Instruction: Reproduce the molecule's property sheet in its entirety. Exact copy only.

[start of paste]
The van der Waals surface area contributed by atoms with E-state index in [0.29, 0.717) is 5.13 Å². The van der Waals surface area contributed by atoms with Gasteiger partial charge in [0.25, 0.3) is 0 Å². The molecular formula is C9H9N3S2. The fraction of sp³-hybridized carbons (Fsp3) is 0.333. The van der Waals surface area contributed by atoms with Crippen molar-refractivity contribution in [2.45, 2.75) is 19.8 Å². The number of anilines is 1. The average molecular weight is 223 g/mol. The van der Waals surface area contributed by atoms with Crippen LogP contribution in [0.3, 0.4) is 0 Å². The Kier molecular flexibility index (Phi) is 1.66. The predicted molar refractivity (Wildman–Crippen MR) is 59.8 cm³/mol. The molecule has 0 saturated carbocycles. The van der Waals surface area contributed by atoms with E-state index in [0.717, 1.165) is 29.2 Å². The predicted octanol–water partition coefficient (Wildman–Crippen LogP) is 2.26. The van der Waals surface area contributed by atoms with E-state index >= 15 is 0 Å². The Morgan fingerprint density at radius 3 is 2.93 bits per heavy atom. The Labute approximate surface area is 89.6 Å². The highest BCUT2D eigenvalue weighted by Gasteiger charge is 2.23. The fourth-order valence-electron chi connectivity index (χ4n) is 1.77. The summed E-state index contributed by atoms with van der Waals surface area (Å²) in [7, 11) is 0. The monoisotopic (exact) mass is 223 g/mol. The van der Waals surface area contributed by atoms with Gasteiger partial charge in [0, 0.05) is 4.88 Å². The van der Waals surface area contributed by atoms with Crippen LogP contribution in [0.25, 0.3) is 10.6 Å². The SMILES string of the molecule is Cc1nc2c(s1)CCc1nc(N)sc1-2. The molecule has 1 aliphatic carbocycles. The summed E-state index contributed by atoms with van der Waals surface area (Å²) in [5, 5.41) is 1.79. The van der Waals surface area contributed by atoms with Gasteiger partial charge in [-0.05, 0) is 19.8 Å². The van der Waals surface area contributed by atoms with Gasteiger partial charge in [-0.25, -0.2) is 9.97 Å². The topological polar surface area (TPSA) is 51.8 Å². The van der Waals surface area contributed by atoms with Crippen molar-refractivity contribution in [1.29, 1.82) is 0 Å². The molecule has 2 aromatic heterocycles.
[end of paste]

The van der Waals surface area contributed by atoms with E-state index in [0.29, 0.717) is 5.13 Å². The van der Waals surface area contributed by atoms with Gasteiger partial charge in [0.25, 0.3) is 0 Å². The molecular formula is C9H9N3S2. The fraction of sp³-hybridized carbons (Fsp3) is 0.333. The van der Waals surface area contributed by atoms with Crippen molar-refractivity contribution in [2.45, 2.75) is 19.8 Å². The number of anilines is 1. The average molecular weight is 223 g/mol. The van der Waals surface area contributed by atoms with Crippen LogP contribution in [0.3, 0.4) is 0 Å². The Kier molecular flexibility index (Phi) is 1.66. The predicted molar refractivity (Wildman–Crippen MR) is 59.8 cm³/mol. The molecule has 0 saturated carbocycles. The van der Waals surface area contributed by atoms with E-state index in [0.717, 1.165) is 29.2 Å². The predicted octanol–water partition coefficient (Wildman–Crippen LogP) is 2.26. The van der Waals surface area contributed by atoms with E-state index >= 15 is 0 Å². The Morgan fingerprint density at radius 3 is 2.93 bits per heavy atom. The Labute approximate surface area is 89.6 Å². The highest BCUT2D eigenvalue weighted by Gasteiger charge is 2.23. The fourth-order valence-electron chi connectivity index (χ4n) is 1.77. The summed E-state index contributed by atoms with van der Waals surface area (Å²) in [7, 11) is 0. The monoisotopic (exact) mass is 223 g/mol. The van der Waals surface area contributed by atoms with Gasteiger partial charge in [0, 0.05) is 4.88 Å². The van der Waals surface area contributed by atoms with Crippen LogP contribution in [0.25, 0.3) is 10.6 Å². The SMILES string of the molecule is Cc1nc2c(s1)CCc1nc(N)sc1-2. The molecule has 1 aliphatic carbocycles. The summed E-state index contributed by atoms with van der Waals surface area (Å²) in [5, 5.41) is 1.79. The van der Waals surface area contributed by atoms with Gasteiger partial charge in [-0.05, 0) is 19.8 Å². The van der Waals surface area contributed by atoms with Gasteiger partial charge in [-0.25, -0.2) is 9.97 Å². The topological polar surface area (TPSA) is 51.8 Å². The van der Waals surface area contributed by atoms with Crippen molar-refractivity contribution in [1.29, 1.82) is 0 Å². The molecule has 2 aromatic heterocycles.